A lighthearted and lightweight look back at Melissa Anderson's role in the television series Little House on the Prairie. This amounts to little more than an episode guide. As a memoir, there is very little about her life or her relationships with other cast members. She maintains a positive tone throughout, but the writing is rather amateurish. One wonders why she wrote this book at all...
When other girls her age were experiencing their first crushes, Melissa Sue Anderson was receiving handwritten marriage proposals from fans as young, and younger, than she was. When other girls were dreaming of their first kiss, Melissa was struggling through hers in front of a camera. From age eleven in 1974 until she left the show in 1981, Melissa Anderson literally grew up before the viewers of Little House on the Prairie.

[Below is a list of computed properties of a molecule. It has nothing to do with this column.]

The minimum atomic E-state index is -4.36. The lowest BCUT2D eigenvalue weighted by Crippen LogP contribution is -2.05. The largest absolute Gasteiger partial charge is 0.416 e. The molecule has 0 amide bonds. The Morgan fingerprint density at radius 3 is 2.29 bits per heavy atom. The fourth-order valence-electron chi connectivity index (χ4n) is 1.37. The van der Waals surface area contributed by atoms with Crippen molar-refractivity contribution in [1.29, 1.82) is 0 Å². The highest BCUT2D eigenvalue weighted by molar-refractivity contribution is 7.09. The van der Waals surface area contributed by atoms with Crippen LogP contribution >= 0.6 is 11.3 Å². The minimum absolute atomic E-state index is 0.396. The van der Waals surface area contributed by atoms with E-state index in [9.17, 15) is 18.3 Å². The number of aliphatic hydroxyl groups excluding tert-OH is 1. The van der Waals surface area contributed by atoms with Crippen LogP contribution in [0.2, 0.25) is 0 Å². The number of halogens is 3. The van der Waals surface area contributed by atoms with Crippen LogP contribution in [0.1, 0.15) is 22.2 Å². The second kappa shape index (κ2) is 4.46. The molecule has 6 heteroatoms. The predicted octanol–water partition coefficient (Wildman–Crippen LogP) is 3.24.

Melissa, as Mary, is remembered by many as “the blind sister”—and she was the only actor in the series to be nominated for an Emmy. In The Way I See It, she takes readers onto the set and inside the world of the iconic series created by Michael Landon, who, Melissa discovered, was not perfect, as much as he tried to be. In this memoir she also shares her memories of working with guest stars like Todd Bridges, Mariette Hartley, Sean Penn, Patricia Neal, and Johnny Cash.
In addition to stories of life on the set, Melissa offers revealing looks at her relationships off-set with her costars, including the other Melissa (Melissa Gilbert) and Alison Arngrim, who portrayed Nellie Oleson on the show. And she relates stories of her guest appearances on iconic programs such as The Love Boat and The Brady Bunch.
Filled with personal, revealing anecdotes and memorabilia from the Little House years, this book is also a portrait of a child star who became a successful adult actress and a successful adult. These are stories from “the other Ingalls sister” that have never been told.